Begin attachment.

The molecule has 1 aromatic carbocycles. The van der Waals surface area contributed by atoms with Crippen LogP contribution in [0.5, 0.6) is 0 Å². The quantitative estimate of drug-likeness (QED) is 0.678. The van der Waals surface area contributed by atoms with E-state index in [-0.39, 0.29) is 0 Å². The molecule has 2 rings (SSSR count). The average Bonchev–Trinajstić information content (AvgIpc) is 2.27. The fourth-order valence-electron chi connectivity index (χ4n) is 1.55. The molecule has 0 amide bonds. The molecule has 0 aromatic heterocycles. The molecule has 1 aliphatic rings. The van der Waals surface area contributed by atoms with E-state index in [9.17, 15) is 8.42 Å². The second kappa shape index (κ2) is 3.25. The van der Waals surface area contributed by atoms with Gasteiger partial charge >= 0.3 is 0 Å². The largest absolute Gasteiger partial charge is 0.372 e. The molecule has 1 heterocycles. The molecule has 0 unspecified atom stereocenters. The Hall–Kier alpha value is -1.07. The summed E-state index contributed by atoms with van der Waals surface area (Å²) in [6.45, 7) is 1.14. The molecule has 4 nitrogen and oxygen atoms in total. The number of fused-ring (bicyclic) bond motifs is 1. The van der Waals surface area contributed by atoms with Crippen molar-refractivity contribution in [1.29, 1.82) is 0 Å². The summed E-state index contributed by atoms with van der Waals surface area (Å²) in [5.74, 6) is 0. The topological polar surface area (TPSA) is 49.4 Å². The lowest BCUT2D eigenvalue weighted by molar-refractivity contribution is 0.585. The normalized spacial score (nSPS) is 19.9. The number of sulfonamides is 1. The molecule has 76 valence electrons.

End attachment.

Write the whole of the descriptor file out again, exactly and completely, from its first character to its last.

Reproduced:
The molecule has 1 aromatic carbocycles. The van der Waals surface area contributed by atoms with Crippen LogP contribution in [0.5, 0.6) is 0 Å². The quantitative estimate of drug-likeness (QED) is 0.678. The van der Waals surface area contributed by atoms with E-state index in [-0.39, 0.29) is 0 Å². The molecule has 2 rings (SSSR count). The average Bonchev–Trinajstić information content (AvgIpc) is 2.27. The fourth-order valence-electron chi connectivity index (χ4n) is 1.55. The molecule has 0 amide bonds. The molecule has 0 aromatic heterocycles. The molecule has 1 aliphatic rings. The van der Waals surface area contributed by atoms with E-state index in [9.17, 15) is 8.42 Å². The second kappa shape index (κ2) is 3.25. The van der Waals surface area contributed by atoms with Gasteiger partial charge >= 0.3 is 0 Å². The largest absolute Gasteiger partial charge is 0.372 e. The molecule has 1 heterocycles. The molecule has 0 unspecified atom stereocenters. The Hall–Kier alpha value is -1.07. The summed E-state index contributed by atoms with van der Waals surface area (Å²) in [6.45, 7) is 1.14. The molecule has 4 nitrogen and oxygen atoms in total. The number of fused-ring (bicyclic) bond motifs is 1. The van der Waals surface area contributed by atoms with Crippen molar-refractivity contribution in [1.29, 1.82) is 0 Å². The summed E-state index contributed by atoms with van der Waals surface area (Å²) in [5.74, 6) is 0. The topological polar surface area (TPSA) is 49.4 Å². The lowest BCUT2D eigenvalue weighted by molar-refractivity contribution is 0.585. The normalized spacial score (nSPS) is 19.9. The number of sulfonamides is 1. The molecule has 76 valence electrons.